Flattop – :58
Hallet – 1:08:20
Hallet-Otis Saddle – 1:15:35
Otis – 1:24:55
Otis-Taylor Saddle – 1:33
Taylor – 1:57:30
Powell – 2:23
McHenry’s Notch – 2:37:15
McHenry’s – 2:50:30
Stoneman Pass – 3:03:10
Chief’s Head – 3:32:50
CH-Pagoda Saddle – 3:46:30
Pagoda – 4:12
Pag-Longs Saddle – 4:16
Longs – 4:42
Top of Trough – 4:46:10
Keyhole – 4:58:10
Storm – 5:10
Half Mt – 5:44:30
Glacier Gorge Trail Junction – 6:04:50
Bear Lake TH – 6:17:18
From Anton Krupika's Running Times blog:
POSTED ON 09/02/2012 1:35 AM
The Glacier Gorge Traverse in Rocky Mountain National Park is a classic that I’ve had in the back of my mind for the better part of a year now. The Glacier Gorge is the stunning, granite slab- and waterfall-laden basin in the center of the park bounded by the Continental Divide on the west and south and the Longs Peak Massif on the east. The rim of this basin consists of 11 peaks–Flattop Mountain (12,324′), Hallet Peak (12,713′), Otis Peak (12,486′), Taylor Peak (13,153′), Powell Peak (13,208′), McHenry’s Peak (13,327′), Chief’s Head Peak (13,579′), Pagoda Mountain (13,497′), Longs Peak (14,255′), Storm Peak (13,326′), and Half Mountain (11,482′) in the counter-clockwise direction, starting from the Bear Lake Trailhead–and completing the loop means covering 20 rugged, technical miles with 12,000′ of vertical ascent. Not a trivial undertaking, to say the least.
nce one drops off of the summit of Powell and into the McHenry Notch, things take on a quite airy, technical nature, with the crux probably being the west ridge of Pagoda, which everything I ever read reported as unavoidably going at a massively exposed 5.6-5.7. I am not personally yet comfortable soloing such terrain in running shoes at 13,000′, sight unseen. So, back on July 4th, Joe Grant and I ran up the Gorge itself to the Chief’s Head-Pagoda Saddle hoping to find a ropeless way around this obstacle. We were stymied, though–inexplicably only really looking on the north side of the ridge–and I wasn’t optimistic about being able to complete the traverse in a proper light and fast style any time soon.
Then, late in July, a friend forwarded a note from an acquaintance who reported there was actually a quite moderate “grassy ledge” sneak on Pagoda’s slabby southwest face that required only a minimal amount of 5.easy scrambling. After scouting a couple of pictures, I was re-heartened at giving it a shot, and the day after the Leadville 100, Nick Clark and I agreed to go take a crack at it after our race-weary legs had regained some pep.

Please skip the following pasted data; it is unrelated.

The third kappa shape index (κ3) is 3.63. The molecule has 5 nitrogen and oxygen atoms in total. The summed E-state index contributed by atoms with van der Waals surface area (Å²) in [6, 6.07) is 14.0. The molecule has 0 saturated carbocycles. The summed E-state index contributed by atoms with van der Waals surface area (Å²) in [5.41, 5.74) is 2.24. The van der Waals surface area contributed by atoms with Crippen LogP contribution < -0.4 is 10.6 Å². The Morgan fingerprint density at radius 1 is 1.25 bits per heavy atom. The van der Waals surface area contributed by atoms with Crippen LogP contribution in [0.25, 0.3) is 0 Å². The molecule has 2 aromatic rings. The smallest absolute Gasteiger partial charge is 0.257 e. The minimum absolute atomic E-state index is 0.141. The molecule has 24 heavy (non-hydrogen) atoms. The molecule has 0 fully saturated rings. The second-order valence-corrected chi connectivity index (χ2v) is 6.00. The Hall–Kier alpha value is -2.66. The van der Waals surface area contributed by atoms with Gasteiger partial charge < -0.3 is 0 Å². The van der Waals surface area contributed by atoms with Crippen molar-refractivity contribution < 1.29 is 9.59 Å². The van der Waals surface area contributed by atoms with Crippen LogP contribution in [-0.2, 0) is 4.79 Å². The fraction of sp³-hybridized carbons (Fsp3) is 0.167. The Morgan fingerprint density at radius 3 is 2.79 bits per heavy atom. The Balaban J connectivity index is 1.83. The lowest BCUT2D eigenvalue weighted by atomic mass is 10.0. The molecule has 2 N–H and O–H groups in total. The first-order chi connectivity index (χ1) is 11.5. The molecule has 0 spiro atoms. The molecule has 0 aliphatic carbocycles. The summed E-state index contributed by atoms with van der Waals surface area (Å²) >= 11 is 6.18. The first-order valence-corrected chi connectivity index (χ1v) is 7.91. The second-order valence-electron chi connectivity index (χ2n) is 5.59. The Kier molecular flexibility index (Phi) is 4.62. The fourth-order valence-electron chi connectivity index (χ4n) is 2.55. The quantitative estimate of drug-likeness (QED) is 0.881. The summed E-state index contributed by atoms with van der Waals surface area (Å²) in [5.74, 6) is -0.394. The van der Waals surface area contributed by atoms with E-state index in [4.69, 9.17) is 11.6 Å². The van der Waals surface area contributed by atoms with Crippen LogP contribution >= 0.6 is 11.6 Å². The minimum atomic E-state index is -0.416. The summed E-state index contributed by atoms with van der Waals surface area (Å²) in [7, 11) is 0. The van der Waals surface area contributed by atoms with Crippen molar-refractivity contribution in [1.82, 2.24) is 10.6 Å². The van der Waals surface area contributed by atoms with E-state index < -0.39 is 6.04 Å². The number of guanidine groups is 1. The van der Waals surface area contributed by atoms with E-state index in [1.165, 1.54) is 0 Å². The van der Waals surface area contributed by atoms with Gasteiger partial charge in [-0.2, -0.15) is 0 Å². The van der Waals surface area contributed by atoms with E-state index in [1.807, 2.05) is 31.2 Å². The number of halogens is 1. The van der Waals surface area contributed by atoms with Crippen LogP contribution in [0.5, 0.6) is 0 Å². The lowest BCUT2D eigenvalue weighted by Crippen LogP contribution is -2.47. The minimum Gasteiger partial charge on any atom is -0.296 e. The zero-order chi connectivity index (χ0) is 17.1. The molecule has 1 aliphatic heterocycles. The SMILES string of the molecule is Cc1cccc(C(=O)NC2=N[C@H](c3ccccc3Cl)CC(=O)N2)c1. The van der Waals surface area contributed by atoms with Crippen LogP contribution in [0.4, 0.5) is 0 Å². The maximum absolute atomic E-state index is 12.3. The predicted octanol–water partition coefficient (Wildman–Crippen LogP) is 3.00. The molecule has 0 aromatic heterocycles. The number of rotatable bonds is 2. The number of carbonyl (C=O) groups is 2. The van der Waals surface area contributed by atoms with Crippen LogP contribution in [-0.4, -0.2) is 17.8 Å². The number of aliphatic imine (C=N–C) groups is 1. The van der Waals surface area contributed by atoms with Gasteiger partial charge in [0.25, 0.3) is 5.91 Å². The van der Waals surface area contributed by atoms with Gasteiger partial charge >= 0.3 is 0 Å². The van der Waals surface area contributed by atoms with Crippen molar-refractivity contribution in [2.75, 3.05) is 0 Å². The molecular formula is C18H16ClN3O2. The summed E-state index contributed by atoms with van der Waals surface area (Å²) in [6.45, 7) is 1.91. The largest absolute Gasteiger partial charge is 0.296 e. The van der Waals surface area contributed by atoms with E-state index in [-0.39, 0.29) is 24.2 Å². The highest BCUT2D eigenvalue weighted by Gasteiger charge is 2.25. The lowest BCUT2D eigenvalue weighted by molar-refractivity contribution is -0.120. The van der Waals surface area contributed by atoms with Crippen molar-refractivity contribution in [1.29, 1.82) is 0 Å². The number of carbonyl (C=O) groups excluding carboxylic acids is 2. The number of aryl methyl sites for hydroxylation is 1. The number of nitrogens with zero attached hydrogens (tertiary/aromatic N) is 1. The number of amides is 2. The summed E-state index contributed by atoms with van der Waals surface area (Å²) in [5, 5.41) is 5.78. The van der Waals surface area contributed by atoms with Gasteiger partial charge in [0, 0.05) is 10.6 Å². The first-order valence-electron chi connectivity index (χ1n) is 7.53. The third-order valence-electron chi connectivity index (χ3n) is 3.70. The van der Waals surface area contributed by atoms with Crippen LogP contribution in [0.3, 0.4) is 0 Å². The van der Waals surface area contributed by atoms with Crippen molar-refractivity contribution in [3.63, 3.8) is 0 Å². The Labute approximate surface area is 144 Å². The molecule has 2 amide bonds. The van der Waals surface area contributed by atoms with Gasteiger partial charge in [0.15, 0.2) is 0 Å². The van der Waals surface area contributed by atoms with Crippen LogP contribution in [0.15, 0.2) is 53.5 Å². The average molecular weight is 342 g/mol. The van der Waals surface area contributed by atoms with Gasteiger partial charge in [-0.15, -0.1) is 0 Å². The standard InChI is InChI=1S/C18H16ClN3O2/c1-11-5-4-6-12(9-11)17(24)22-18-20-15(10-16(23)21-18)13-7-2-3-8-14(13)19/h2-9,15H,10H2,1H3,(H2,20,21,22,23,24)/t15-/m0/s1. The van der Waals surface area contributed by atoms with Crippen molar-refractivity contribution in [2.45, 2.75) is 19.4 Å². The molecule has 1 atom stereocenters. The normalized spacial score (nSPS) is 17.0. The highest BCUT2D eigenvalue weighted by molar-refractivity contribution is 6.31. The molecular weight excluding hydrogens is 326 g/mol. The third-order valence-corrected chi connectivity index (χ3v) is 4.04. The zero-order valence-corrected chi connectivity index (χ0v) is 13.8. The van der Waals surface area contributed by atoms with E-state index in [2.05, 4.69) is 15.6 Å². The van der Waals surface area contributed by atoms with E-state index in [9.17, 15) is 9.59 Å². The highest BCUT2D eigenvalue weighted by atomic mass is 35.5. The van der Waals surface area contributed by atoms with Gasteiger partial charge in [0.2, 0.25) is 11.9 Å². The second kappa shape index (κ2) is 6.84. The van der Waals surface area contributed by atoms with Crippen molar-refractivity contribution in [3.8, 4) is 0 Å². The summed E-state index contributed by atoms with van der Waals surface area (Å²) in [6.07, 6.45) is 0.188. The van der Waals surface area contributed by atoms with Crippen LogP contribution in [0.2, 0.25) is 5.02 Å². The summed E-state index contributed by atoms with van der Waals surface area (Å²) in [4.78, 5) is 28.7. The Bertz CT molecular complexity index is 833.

So, this weekend we did just that.
Nick and I started our watches at the large wooden bridge just off the parking lot and started up the smooth, gradual trail that would lead to our first summit of the day–Flattop Mountain. Nick set the pace on this runnable ‘tweener grade and we enjoyed perfect weather, rapidly changing aspen leaves, and jovial conversation. Above treeline, the customary Divide wind kicked up but was overall reasonably calm. My acclimated lungs took over as I slightly gapped Nick on the talus hike to the summit of Hallet Peak, but it was on the sharp downhill from there that I could tell my legs had some good pep this particular morning and I resolved to put in a steady, no dilly-dallying effort as I knew that this was definitely the last chance I would have this season to get out and establish an honest time-standard on this line. Apologies, Clarkie, for not taking the time to explain that I planned on disappearing for the rest of the day.
The next three peaks–Otis, Taylor, and Powell–all passed surprisingly quickly as even though the footing was often tricky talus and boulder hopping there was no technical climbing and the route-finding was obvious. The line I picked, however, often took me to the very edge of the Divide and offered stunning views into the Gorge and of the rugged, aesthetic peaks yet to come.
The traverse became more engaging as I made the 3rd/4th Class descent into McHenry’s Notch and the day’s outing turned into a true mountain run. I’ve been a bit disheartened the last couple of weeks since Leadville; my current lack of flat running ability was unavoidably exposed there and it was frustrating to be judging myself with a task that I clearly was not properly trained for. High on the Divide, though, with sustained altitude, uneven footing and moderate technical climbing I felt completely back in my element. The surroundings were pretty inspiring, too.